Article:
At the center of the power struggle between the two clerics is the future of Iraq. Mr. Al-Sadr wants the immediate withdrawal of occupation forces and aims to establish an Islamic theocracy akin to neighboring Iran’s. Whereas Ayatollah al-Sistani supports some form of Islamic democracy.
Steve Yetiv, of Old Dominion University in Virginia, says Mr. Al-Sadr’s radicalism will only serve to strengthen Ayatollah al-Sistani. “One thing that surely is going to come out of this is that Grand Ayatollah Ali al-Sistani’s power has increased,” he says. “The United States needs him more now also not only to not join in any uprising but also to isolate Moqtada al-Sadr, which is rather critical. So if anything comes out of this profoundly, it’s that al-Sistani’s power will increase and will remain increased for some time and therefore make it more likely that Iraq will look like what al-Sistani wants in the future than was just the case a few days ago.”
Ayatollah al-Sistani and other Shiites worry about the U.S. plan to transfer power to Iraqis. The Shiites, long suppressed under Saddam Hussein, want to make sure they are given their rightful place in Iraqi society where they constitute a majority. They are concerned that an interim government will lack the legitimacy to deliver to them their long-due political power.
Rachel Bronson of the Council on Foreign Relations says the challenge in Iraq is to put some structures into place to deal with the divisions within Iraqi society in a peaceful manner and avoid any kind of civil strife: “The challenge has always been that when there was a transition to Iraqi sovereignty, as we’re expecting on June 30th, to have something in place where there are ways of working through differences, to have some sort of institutional structure to deal with the inevitable conflicts that will confront Iraqi society. Those structures aren’t in place yet. We haven’t put them in place, and I’m not sure that we have any plan for putting them in place in the future. That’s the kind of thing that worries me about what’s looming in Iraq’s future.”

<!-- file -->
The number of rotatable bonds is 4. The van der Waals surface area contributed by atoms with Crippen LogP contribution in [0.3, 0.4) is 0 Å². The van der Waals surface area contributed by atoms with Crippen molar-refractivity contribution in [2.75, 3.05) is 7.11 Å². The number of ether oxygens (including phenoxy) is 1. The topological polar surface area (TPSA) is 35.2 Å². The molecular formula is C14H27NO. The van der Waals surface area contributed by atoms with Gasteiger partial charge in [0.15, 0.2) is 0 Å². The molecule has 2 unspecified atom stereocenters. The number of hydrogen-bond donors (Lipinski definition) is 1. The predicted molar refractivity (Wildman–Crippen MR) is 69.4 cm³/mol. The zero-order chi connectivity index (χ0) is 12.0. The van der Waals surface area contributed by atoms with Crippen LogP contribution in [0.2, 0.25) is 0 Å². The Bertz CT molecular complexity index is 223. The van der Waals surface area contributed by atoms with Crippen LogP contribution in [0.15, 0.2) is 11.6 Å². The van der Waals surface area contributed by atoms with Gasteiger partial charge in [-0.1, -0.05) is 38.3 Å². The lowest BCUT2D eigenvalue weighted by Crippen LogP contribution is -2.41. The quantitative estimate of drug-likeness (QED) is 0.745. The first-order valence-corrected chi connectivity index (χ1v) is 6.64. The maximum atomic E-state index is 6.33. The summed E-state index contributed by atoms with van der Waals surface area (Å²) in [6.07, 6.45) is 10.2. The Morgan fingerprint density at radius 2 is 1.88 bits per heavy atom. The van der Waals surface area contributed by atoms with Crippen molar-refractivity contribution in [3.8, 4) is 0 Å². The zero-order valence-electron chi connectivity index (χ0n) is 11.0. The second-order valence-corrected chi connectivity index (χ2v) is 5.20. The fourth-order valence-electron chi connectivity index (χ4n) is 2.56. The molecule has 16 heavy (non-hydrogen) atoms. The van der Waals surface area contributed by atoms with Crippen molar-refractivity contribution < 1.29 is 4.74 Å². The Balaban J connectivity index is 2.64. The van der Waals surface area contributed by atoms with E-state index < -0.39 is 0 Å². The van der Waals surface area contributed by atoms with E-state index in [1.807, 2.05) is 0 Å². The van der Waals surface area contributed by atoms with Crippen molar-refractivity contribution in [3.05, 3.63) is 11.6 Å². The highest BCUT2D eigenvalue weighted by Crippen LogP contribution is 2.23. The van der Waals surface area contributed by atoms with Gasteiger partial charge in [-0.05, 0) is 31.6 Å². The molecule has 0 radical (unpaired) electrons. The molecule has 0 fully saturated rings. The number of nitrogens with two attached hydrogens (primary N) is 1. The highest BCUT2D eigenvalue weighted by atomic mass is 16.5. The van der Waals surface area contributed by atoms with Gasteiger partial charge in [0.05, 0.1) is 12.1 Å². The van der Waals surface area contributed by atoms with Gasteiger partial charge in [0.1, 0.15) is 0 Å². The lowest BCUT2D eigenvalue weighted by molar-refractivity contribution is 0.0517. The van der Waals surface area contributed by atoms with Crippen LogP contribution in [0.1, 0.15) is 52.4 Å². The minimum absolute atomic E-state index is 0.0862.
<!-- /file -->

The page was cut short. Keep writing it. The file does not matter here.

Although President Bush conceded it had been a “tough week” in Iraq, he insisted that the transfer of power to the Iraqis will proceed as planned and said he sees no need for more U.S. troops. However, General John Abizaid, chief of the U.S. Central Command, sounded a slightly less optimistic note: he said he might extend the combat tour of some U.S. forces and is considering bringing more troops to Iraq.